Industry Ontology Foundry: ASME Workshop 2017

From NCOR Wiki
Jump to: navigation, search

A Strategy for Promoting Data Interoperability Across the Enterprise

Tutorial T7, organized as part of the ASME 2017 International Design Engineering Technical Conferences (IDETC) and Computers & Information in Engineering Conference (CIE) (IDETC/CIE)

Venue: Cleveland Conference Center, Cleveland, OH

Date: Sunday, August 6, 2017

Time: 1:00pm – 5:00pm

Fee: $25

Registration

Failures of interoperability are a major obstacle to coherent product life cycle and supply chain management. The Industry Ontology Foundry is an initiative designed to address this problem sponsored by NIST and by a number of industrial and academic partners. The strategy is to create a suite of simple consensus-based public domain-ontology modules extending across the major areas of digital manufacturing.

Modules under consideration include: Product Life Cycle, Core Product Model, Functional Basis, Materials and Material Attributes. The workshop will begin with an introduction to the use of ontology as a strategy to promote interoperability across multiple data and information systems, followed by a number of papers illustrating use cases of the IO Foundry approach.

Participants should have an interest in digital manufacturing and some knowledge of the problems caused by failures of interoperability of data and software systems in the industrial domain.

Schedule

Part 1: Goals and Architecture of the Industry Ontology Foundry

1:00pm Kemper Lewis: Introduction to the Workshop (10 minutes)

1:10pm Ram Sriram: The Role of Ontologies in Smart and Networked Manufacturing: Past, Present, and Future

1:40pm Paul Witherell: Levering Ontologies in Next-Generation Data Analytics and Decision Making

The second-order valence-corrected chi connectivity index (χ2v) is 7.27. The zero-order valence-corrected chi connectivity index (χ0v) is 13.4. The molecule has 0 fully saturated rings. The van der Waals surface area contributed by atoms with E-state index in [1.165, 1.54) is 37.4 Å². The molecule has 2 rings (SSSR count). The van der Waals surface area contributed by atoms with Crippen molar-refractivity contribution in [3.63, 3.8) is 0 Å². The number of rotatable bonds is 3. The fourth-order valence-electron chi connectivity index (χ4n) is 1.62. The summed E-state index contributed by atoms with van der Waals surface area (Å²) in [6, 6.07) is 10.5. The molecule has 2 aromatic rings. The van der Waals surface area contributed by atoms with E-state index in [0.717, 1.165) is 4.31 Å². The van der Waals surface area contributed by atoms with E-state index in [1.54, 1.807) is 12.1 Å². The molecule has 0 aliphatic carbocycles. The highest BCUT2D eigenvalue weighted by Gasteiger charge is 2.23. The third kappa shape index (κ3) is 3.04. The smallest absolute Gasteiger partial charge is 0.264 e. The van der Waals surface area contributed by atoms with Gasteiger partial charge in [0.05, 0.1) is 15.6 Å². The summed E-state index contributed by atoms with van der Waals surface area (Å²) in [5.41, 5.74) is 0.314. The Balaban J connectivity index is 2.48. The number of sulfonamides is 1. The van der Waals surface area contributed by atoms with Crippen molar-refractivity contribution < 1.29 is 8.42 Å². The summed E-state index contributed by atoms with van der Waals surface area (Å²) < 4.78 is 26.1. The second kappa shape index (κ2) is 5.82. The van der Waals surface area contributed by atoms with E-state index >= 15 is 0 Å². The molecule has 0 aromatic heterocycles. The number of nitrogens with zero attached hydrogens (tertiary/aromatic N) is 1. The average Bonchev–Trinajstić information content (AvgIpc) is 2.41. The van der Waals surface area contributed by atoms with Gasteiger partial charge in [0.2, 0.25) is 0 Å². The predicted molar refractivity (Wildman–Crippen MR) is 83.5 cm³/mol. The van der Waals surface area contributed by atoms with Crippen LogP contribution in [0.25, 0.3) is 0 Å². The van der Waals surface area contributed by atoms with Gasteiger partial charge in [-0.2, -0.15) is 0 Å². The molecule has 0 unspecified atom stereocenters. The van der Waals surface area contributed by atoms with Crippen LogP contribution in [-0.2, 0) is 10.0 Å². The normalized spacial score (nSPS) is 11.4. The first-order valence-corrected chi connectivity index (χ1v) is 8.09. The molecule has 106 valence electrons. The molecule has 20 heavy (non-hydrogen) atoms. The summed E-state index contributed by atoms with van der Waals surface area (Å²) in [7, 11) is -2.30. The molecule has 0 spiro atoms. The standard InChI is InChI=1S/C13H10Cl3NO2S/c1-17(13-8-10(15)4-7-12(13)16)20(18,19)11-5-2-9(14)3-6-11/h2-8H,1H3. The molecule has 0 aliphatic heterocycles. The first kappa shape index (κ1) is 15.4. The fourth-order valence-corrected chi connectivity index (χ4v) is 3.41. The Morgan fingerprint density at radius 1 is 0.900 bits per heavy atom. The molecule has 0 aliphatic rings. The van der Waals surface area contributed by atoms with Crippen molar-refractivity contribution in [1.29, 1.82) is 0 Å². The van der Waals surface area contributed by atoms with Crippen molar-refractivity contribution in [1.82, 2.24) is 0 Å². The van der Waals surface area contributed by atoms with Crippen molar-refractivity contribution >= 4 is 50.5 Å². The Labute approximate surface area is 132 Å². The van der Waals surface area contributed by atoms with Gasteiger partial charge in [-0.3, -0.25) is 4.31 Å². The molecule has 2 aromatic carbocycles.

2:00pm Barry Smith: Realizing the Industry Ontology Foundry (including an introduction to Basic Formal Ontology)

3:00pm Break

Part 2: Examples of IOF Ontology Test Modules

3:15pm Dimitris Kiritsis, Product Life Cycle Ontology

3:45pm Ian Grosse, A BFO Compliant Ontology to Support Engineering Design and Innovation

4:15pm Farhad Ameri, Manufacturing Supply Chain Ontology: Experiences with BFO

4:45pm Closing Remarks


Need for the Workshop

Shortfalls in interoperability deriving from the development of heterogeneous data systems are a plague on all attempts to employ digital technology for collaborative purposes. These shortfalls have been addressed, at least in part, in the biomedical field, through the development of the OBO (Open Biomedical Ontologies) Foundry, which provides a suite of peer-reviewed, interoperable, open source ontologies now used to advance cross-disciplinary exchange and alignment of data across some hundreds of institutions worldwide in fields such as medicine, genomics and drug development. The OBO Foundry model has been adopted in areas such as defense logistics, military intelligence, and sustainable development, and the principles involved in successful application of the underlying methodology have now been thoroughly tested and documented in multiple publications. Shortfalls in interoperability of particular concern in the field of digital manufacturing, as the It is becoming more complex, more interconnected, and more geographically distributed. We believe that this workshop will provide a timely contribution to addressing these shortfalls, and provide an opportunity useful to many participants to discover how they can become involved in this vital work.